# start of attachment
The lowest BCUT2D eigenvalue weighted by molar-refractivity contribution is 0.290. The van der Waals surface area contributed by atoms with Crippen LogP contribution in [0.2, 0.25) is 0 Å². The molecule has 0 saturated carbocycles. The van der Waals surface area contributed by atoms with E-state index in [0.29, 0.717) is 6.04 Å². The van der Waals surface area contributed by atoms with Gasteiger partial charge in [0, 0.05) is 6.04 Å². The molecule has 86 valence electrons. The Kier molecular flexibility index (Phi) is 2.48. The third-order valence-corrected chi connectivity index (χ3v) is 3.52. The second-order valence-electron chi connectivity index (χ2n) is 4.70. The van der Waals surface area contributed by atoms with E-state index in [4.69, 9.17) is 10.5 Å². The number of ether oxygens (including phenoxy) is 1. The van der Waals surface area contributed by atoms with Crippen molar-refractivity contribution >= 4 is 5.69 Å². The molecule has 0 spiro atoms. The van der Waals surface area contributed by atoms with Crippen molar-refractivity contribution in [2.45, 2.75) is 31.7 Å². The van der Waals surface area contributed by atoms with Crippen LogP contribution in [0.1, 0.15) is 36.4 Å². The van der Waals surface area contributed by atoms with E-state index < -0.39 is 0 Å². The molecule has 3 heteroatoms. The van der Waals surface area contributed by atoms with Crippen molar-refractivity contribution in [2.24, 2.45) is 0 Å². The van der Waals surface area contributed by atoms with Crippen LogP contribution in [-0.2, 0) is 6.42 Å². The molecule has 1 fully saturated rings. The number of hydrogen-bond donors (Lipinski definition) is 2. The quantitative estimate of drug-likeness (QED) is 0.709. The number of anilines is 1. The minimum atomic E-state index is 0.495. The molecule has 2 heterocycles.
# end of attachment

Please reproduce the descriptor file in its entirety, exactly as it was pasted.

The lowest BCUT2D eigenvalue weighted by molar-refractivity contribution is 0.290. The van der Waals surface area contributed by atoms with Crippen LogP contribution in [0.2, 0.25) is 0 Å². The molecule has 0 saturated carbocycles. The van der Waals surface area contributed by atoms with E-state index in [0.29, 0.717) is 6.04 Å². The van der Waals surface area contributed by atoms with Gasteiger partial charge in [0, 0.05) is 6.04 Å². The molecule has 86 valence electrons. The Kier molecular flexibility index (Phi) is 2.48. The third-order valence-corrected chi connectivity index (χ3v) is 3.52. The second-order valence-electron chi connectivity index (χ2n) is 4.70. The van der Waals surface area contributed by atoms with E-state index in [4.69, 9.17) is 10.5 Å². The number of ether oxygens (including phenoxy) is 1. The van der Waals surface area contributed by atoms with Crippen molar-refractivity contribution >= 4 is 5.69 Å². The molecule has 0 spiro atoms. The van der Waals surface area contributed by atoms with Crippen molar-refractivity contribution in [2.45, 2.75) is 31.7 Å². The van der Waals surface area contributed by atoms with Crippen LogP contribution in [0.1, 0.15) is 36.4 Å². The van der Waals surface area contributed by atoms with E-state index < -0.39 is 0 Å². The molecule has 3 heteroatoms. The van der Waals surface area contributed by atoms with Crippen molar-refractivity contribution in [2.24, 2.45) is 0 Å². The van der Waals surface area contributed by atoms with Crippen LogP contribution in [-0.2, 0) is 6.42 Å². The molecule has 1 fully saturated rings. The number of hydrogen-bond donors (Lipinski definition) is 2. The quantitative estimate of drug-likeness (QED) is 0.709. The number of anilines is 1. The minimum atomic E-state index is 0.495. The molecule has 2 heterocycles.